Lonza take note: Alexion looking to bring more manufacturing in-house

By Dan Stanton contact

- Last updated on GMT

Alexion's HQ in Ireland
Alexion's HQ in Ireland

Related tags: Food and drug administration

Alexion says it is looking to bring more manufacturing capabilities in-house, despite its CMO partner Lonza recently setting up a dedicated suite at a site in New Hampshire.

Alexion, the makers of the monoclonal antibody Soliris (eculizimab), has had several issues with in-house manufacturing in the past, with a US FDA Warning Letter being issued to its Rhode Island production plant in 2013​, and a string of recalls​ since.

But the firm said during a conference call to discuss third quarter results last week it intends to invest in its own manufacturing network, with one of its objectives being to bring capabilities in-house.

We really have an expanding global manufacturing network where our objective is redundancy in the system from both drug through fill and finish, and right out to labelling and packaging,”​ said CEO David Hallal (transcript here​).

The firm has already recently invested $500m​ into a biologics facility in Ireland and Hallal said Alexion would continue to focus on the best talent in the industry, industry leading quality systems and [investment] in our facilities.”

All this could come as bad news to Swiss Contract Manufacturing Organisation (CMO) Lonza, which not only produces Soliris from two of its manufacturing sites but in July set up a dedicated suite for Alexion’s products at its facility in Portsmouth, New Hampshire​.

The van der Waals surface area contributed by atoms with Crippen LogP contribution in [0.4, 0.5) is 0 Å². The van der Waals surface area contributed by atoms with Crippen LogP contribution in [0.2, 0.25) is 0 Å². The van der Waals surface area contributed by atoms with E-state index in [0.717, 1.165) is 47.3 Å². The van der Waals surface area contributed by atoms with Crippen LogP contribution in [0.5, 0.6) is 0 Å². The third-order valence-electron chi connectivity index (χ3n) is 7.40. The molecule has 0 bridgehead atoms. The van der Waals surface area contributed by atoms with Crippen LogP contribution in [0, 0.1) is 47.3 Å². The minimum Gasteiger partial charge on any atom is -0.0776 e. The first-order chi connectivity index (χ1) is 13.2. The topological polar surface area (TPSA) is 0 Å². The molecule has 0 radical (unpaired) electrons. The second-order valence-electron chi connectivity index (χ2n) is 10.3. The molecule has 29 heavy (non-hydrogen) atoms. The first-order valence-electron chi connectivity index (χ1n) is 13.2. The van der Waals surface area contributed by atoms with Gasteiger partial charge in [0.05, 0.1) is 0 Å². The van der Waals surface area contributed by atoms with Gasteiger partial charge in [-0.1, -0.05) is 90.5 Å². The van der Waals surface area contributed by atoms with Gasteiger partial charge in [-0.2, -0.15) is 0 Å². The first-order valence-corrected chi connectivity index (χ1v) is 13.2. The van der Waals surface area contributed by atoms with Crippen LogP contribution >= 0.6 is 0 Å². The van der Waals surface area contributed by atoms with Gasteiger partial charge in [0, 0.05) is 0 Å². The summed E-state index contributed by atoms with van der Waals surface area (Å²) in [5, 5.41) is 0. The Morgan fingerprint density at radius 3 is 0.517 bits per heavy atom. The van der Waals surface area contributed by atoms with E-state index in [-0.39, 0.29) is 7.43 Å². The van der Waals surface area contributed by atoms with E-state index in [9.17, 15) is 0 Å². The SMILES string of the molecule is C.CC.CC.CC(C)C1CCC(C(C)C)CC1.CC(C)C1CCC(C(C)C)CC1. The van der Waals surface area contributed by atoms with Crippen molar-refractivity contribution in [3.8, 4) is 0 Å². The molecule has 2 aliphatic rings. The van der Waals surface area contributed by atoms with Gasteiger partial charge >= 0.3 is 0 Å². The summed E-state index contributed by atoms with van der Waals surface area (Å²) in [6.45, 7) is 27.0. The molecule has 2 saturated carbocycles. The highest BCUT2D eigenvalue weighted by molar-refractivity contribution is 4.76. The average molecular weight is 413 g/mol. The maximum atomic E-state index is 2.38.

However, Lonza has been making Soliris – which at over $500,000 per patient per year​ is the world’s most expensive drug – for almost a decade and in July told this publication the suite would enable “Alexion to add dedicated [undisclosed] product supply for 10 years.”

Results

For the quarter, Alexion reported a 20% year-on-year increase in net Soliris sales to $665m and also updated stakeholders on the progress of its enzyme replacement therapy Kanuma (sebelipase alfa).

In September​, the US FDA pushed back action on the breakthrough therapy by three months, asking Alexion for additional chemistry, manufacturing and controls (CMC) data.

“Kanuma continues to be reviewed under the breakthrough therapy designation and priority review with the PDUFA date of December 8,”​ Hallal said last week.

“We submitted additional chemistry manufacturing and controls or CMC data last month in response to the FDA's request.”

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